Here’s a link to Prof. James H Orr’s crit of The God Delusion per kind favour of cyghost’s link.

I nominate Jason Rosenhouse to fill Dawkins’ shoes when he gets tired of being Oxford’s Prof for Public Understanding of Science.

I know this is all old stuff, but it is worth a read: http://scienceblogs.com/evolutionblog/2006/12/orr_on_dawkins.php

Isn’t it a common theme that atheists generally have read more of the bible, and done more research, than their religious buddies?

It is in my case, I know more about the bible now than I did before I became an atheist. Wouldn’t then, in this case, it be exactly right: I was sure of my position during my ignorance but as I learned more my doubts grew and I became skeptical.

Moreover, what about ministers turned apostate after lengthy study of theology. They don’t count?

You’re dead right BM. I remember reading some sage advice on a christian blog some years ago about how to deal with an atheist. I can’t remember the exact wording, but it was something to the tune of:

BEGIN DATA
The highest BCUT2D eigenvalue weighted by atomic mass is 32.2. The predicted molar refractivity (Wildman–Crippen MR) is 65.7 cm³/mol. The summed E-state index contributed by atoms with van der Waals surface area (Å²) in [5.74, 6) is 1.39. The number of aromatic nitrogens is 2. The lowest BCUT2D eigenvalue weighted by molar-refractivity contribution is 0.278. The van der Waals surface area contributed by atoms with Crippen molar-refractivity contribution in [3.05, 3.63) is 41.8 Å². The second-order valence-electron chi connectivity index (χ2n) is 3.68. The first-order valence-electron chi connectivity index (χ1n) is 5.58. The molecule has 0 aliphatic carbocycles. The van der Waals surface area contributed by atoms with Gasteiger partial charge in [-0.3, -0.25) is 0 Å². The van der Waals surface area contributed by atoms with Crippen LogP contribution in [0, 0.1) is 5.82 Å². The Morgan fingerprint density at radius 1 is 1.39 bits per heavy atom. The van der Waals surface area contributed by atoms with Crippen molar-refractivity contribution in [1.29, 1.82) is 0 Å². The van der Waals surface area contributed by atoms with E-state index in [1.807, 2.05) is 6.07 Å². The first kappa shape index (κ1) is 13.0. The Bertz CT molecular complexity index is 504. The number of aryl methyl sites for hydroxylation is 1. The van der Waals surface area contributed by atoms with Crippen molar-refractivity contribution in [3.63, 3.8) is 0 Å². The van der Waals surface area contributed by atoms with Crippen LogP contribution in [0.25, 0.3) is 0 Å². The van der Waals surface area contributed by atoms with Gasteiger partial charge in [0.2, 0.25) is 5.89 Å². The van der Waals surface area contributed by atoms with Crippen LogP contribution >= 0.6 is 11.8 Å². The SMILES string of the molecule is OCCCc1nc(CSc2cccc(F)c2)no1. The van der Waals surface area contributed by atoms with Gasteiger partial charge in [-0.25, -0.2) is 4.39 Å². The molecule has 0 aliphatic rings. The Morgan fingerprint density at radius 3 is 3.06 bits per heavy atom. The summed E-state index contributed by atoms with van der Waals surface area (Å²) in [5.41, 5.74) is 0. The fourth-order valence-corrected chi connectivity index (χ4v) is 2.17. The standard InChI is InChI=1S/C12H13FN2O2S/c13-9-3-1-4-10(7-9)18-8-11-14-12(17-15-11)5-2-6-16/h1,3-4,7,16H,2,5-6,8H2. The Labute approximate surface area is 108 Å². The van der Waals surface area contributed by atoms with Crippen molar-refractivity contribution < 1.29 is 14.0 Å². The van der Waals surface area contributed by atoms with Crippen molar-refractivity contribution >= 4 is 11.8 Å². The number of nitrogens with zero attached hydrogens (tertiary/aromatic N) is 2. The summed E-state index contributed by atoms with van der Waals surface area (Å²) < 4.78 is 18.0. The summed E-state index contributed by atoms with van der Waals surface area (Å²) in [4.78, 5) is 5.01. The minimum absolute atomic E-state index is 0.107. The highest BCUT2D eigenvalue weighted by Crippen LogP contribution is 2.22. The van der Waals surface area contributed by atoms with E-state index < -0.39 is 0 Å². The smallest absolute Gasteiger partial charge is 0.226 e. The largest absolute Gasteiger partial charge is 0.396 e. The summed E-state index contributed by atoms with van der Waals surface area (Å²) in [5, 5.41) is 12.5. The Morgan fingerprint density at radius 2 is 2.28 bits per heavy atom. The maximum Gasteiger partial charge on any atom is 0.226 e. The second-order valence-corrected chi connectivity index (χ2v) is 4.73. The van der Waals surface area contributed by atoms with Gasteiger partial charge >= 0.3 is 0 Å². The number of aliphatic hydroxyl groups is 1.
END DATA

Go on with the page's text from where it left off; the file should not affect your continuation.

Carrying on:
“Don’t debate with an atheist. They are probably smarter than you and probably also know the bible better than you.”

:smiley:

Yes. The more one studies religion the more apparent the contradictions inherent in it become. I became an atheist during an extreme indoctrination course in preparation for confirmation. The further along we went the more ridiculous the arguments seemed, and the more obvious it was that what they were selling just wasn’t possible to buy without contorting the psyche into ever more complicated shapes; the solution was not to believe, then logic and sense return.

I became an atheist simply because I READ the bible. I still have my old “naslaan” bible, and its full of post-it notes with cross references, and the margins are filled with odd comments and questions, quite fun to look at it now actually.